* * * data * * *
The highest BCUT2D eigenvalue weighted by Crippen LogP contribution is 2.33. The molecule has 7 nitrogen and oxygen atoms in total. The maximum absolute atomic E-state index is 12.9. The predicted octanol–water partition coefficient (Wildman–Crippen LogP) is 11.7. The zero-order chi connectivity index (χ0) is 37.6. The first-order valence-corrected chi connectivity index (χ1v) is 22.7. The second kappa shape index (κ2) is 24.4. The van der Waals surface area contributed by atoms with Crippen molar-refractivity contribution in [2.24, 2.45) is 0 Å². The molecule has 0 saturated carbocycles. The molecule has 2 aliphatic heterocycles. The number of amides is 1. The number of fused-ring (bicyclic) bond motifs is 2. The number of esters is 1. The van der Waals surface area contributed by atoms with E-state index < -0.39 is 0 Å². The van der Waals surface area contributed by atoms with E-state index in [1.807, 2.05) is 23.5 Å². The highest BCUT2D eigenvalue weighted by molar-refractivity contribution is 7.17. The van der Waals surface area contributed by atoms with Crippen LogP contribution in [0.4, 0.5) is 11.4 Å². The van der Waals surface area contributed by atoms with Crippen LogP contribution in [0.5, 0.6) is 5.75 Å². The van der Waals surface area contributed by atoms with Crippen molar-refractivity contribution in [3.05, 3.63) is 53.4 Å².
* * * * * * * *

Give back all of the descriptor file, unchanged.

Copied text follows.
The highest BCUT2D eigenvalue weighted by Crippen LogP contribution is 2.33. The molecule has 7 nitrogen and oxygen atoms in total. The maximum absolute atomic E-state index is 12.9. The predicted octanol–water partition coefficient (Wildman–Crippen LogP) is 11.7. The zero-order chi connectivity index (χ0) is 37.6. The first-order valence-corrected chi connectivity index (χ1v) is 22.7. The second kappa shape index (κ2) is 24.4. The van der Waals surface area contributed by atoms with Crippen molar-refractivity contribution in [2.24, 2.45) is 0 Å². The molecule has 0 saturated carbocycles. The molecule has 2 aliphatic heterocycles. The number of amides is 1. The number of fused-ring (bicyclic) bond motifs is 2. The number of esters is 1. The van der Waals surface area contributed by atoms with E-state index < -0.39 is 0 Å². The van der Waals surface area contributed by atoms with E-state index in [1.807, 2.05) is 23.5 Å². The highest BCUT2D eigenvalue weighted by molar-refractivity contribution is 7.17. The van der Waals surface area contributed by atoms with Crippen LogP contribution in [0.4, 0.5) is 11.4 Å². The van der Waals surface area contributed by atoms with Crippen LogP contribution in [0.5, 0.6) is 5.75 Å². The van der Waals surface area contributed by atoms with Crippen molar-refractivity contribution in [3.05, 3.63) is 53.4 Å².